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Indigenous Statistics for Schools
 



Image: Housing HOUSING

Housing Tenure

There are three main types of housing tenure: rented, being purchased and owned outright. According to the 2006 Census, Indigenous households were much more likely to be renting their home (63%), than currently buying it (24%) or owning it outright (12%). This pattern is similar to that observed in the 2001 Census.


Housing Tenure, Occupied Private Dwellings, Indigenous households (a), 2001 and 2006

(a) An Indigenous household is any household that had at least one person as a resident at the time of Census who identified as being of Aboriginal and/or Torres Strait Islander origin.
Source data: Population Characteristics, Aboriginal & Torres Strait Islander Australians, 2006 (cat. no. 4713.0)


Indigenous households were also more than twice as likely as other households to be living in rental accommodation. The 2006 Census recorded 63% of Indigenous households and 28% of non-Indigenous households as renting. This is similar to the 2001 Census, which showed 66% of Indigenous households were renting compared to 28% of non-Indigenous households.


Housing Tenure (a), Occupied Private Dwellings, Indigenous and Other households (b), 2006
Tenure Type
Indigenous households
%
Other households
%
2001
2006
2001
2006
Fully Owned
13
12
42
36
Owned with a mortgage
20
24
28
35
Rented (c)
66
63
28
28
Other
1
1
1
1
(a) based on place of enumeration.
(b) An Indigenous household is any household that had at least one person as a resident at the time of Census who identified as being of Aboriginal and/or Torres Strait Islander origin.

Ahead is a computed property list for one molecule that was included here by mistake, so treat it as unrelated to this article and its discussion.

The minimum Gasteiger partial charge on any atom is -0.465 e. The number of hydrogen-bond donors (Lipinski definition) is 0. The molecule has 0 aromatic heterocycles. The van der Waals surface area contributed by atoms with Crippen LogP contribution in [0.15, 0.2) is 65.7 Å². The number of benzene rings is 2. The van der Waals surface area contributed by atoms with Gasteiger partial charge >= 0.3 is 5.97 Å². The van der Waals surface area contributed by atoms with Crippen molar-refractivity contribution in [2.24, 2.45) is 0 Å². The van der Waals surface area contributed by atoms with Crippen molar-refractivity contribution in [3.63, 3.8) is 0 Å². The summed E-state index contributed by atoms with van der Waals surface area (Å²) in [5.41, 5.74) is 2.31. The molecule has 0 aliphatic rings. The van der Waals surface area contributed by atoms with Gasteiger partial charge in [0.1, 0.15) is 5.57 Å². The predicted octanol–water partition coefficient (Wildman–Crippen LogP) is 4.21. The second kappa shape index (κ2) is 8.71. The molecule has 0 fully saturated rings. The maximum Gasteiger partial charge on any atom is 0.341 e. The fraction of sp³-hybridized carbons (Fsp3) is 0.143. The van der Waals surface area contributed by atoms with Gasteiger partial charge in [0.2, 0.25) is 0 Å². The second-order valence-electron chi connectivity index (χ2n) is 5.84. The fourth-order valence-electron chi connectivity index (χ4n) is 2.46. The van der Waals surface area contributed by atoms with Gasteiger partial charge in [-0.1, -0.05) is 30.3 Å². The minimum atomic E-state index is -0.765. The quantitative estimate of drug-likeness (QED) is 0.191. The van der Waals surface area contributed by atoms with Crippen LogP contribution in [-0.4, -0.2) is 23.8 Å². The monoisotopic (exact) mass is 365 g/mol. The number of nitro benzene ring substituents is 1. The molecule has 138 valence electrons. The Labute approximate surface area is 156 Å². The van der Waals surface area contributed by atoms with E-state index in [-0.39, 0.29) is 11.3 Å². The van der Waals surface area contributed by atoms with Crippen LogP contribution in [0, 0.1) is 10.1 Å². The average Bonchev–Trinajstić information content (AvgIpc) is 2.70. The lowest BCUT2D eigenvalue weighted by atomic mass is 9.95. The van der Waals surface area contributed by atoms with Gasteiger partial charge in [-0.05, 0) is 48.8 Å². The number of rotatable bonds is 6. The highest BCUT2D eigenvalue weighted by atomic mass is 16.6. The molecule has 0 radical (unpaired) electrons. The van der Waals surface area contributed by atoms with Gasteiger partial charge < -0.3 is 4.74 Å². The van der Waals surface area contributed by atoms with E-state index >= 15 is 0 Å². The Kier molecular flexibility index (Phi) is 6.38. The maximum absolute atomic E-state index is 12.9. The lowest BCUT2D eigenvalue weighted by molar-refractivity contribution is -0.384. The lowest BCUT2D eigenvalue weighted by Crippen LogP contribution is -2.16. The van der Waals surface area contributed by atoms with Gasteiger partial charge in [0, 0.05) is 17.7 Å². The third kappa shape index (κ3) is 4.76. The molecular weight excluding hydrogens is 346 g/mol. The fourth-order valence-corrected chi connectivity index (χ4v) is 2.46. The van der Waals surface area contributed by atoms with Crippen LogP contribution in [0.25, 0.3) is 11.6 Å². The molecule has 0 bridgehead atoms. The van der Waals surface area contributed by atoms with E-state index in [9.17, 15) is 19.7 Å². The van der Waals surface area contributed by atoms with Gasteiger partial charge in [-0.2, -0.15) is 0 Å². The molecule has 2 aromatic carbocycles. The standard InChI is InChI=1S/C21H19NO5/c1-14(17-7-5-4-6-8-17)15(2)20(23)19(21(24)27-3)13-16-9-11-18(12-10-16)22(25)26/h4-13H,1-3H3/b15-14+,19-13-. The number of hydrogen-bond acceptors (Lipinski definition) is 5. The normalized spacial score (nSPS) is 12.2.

(c) Includes dwellings where landlord type was not stated.
Source: 4713.0 Population Characteristics, Aboriginal & Torres Strait Islander Australians, 2006, Table 9.2

Remoteness
The 'remoteness' of Indigenous households was a factor affecting the tenure type. Indigenous tenure type was similar in all areas except for in Remote and Very Remote areas where rental tenure rose to 71% and 89% of households respectively. This is partly due to the tenure types available in remote areas and on traditional Aboriginal and Torres Strait Islander lands.

Tenure Type by Remoteness Areas, Indigenous Households (a) (b), 2006

(a) Occupied private dwellings.
(b) An Indigenous household is any household that had at least one person as a resident at the time of Census who identified as being of Aboriginal and/or Torres Strait Islander origin.
Source: Population Characteristics, Aboriginal & Torres Strait Islander Australians, 2006 (cat. no. 4713.0 )

The tenure type of Indigenous households also varies by state and territory. This partly reflects differences in the types of housing that are available and the differences in remoteness between the states and territories.

The proportion of Indigenous households owning/purchasing their own home was highest in Tasmania (55%) and the Australian Capital Territory (43%), followed by Victoria (42%) and New South Wales (38%). Conversely, the Northern Territory had the lowest proportion of home owner/purchaser households (20%) and the highest proportion of renters (79%) of all the states/territories. This reflects the large number of Indigenous people who live on traditional Aboriginal and Torres Strait Islander lands and in remote and very remote areas within the Northern Territory.

Tenure Type, Occupied Private Dwellings, Indigenous households (a), by State or Territory, 2006

(a) An Indigenous household is any household that had at least one person as a resident at the time of Census who identified as being of Aboriginal and/or Torres Strait Islander origin.
Source: 4713.0, Population Characteristics, Aboriginal & Torres Strait Islander Australians, 2006


Further Information:

Population Characteristics, Aboriginal & Torres Strait Islander Australians, 2006 (cat. no. 4713.0)

Health and Welfare of Australia's Aboriginal and Torres Strait Islander Peoples, 2006 (cat. no. 4704.0)



Commonwealth of Australia 2008

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